4 Recommendations to Avoid Spending Too Much on IT

To take advantage of big cost savings in information technology, a study says businesses need to change their buying habits. Here’s how.



Despite an unprecedented trend to control information-technology costs, the majority of companies fail to achieve maximum savings, according to a multi-nation Forrester Consulting study.

“After surveying 304 IT decision-makers, Forrester found that even though IT budgets are under constant scrutiny, businesses have defaulted to vendor influence which has blinded them to the rewards of extending hardware lifecycles and third-party maintenance solutions,” according to the 2013 report.

Seventy-six percent of respondents want to minimize expenditures, but they don’t know they’re overpaying in the two ways.

Little wonder why the top IT decision-maker for many companies is not the chief information officer – the chief financial officer is. Many CIOs are too obtuse in finance.

Instead, they should become budget savvy in our tepid economy or in case the economy worsens. In essence, CIOs should learn how to get more respect in the C-suite.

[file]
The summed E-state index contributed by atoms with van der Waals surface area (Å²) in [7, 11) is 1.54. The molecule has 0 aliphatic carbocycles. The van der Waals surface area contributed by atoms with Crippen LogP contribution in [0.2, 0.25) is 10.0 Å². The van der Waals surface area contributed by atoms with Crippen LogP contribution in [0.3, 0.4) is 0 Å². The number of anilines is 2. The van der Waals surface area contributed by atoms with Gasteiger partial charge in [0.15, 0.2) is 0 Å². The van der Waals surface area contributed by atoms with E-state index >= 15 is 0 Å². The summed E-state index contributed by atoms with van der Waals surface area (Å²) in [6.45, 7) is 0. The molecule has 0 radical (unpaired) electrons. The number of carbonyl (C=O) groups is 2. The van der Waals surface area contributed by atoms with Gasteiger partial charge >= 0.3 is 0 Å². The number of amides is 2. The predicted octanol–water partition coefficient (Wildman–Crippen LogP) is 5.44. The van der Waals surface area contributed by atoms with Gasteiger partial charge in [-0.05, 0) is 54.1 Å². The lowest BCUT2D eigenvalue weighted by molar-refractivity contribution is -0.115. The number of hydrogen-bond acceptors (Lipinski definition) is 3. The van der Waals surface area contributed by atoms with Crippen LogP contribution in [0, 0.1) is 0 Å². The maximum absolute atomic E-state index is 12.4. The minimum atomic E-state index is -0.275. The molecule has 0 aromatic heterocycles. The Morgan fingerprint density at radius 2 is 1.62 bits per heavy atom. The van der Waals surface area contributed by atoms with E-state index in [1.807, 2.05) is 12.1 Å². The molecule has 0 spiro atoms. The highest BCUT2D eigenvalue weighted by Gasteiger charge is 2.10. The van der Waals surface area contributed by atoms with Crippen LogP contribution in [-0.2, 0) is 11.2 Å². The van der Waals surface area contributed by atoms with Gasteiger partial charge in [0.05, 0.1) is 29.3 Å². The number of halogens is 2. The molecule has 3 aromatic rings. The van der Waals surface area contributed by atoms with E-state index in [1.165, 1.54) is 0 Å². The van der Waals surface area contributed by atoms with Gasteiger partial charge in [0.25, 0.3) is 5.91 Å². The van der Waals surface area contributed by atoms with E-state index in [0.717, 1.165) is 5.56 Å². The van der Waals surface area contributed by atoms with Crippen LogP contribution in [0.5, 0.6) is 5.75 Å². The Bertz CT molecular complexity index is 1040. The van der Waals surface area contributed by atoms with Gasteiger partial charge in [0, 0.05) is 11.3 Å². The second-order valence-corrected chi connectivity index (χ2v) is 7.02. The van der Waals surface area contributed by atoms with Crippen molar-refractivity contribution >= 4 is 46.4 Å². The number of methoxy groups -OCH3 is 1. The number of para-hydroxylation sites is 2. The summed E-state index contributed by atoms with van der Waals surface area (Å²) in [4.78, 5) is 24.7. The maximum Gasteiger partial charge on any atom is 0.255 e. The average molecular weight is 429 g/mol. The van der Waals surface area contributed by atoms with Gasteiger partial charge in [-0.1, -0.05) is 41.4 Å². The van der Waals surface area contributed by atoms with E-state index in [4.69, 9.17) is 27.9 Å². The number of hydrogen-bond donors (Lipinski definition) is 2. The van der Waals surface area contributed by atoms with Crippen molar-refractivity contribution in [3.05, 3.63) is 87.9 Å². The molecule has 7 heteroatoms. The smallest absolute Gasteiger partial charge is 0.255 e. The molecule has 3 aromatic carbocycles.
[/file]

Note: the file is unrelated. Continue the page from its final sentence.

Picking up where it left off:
The Forrester study is entitled, “Challenging The Status Quo On Maintenance Contracts And Refresh Cycles To Lower Costs.”

More key findings:

— Up to 79 percent of organizations refresh their wired networking infrastructure every one to five years guided by industry averages that originate from the vendors.

— Vendors set the end of life agenda resulting in the sometimes unnecessary and expensive replacement of IT equipment – that still carries market value and has 20 plus years mean time between failures.

— End of life equipment is prematurely retired. Eighty-five percent of respondents admitted that they would have kept their legacy networking equipment if the vendor continued to support it.

— Original equipment manufacturer maintenance services have little return on investment. More than 80 percent of organizations buy maintenance contracts from their equipment manufacturer even though they see little value in what they are purchasing and express discontent over misrepresented cost savings, new fees, and inflexible pricing models.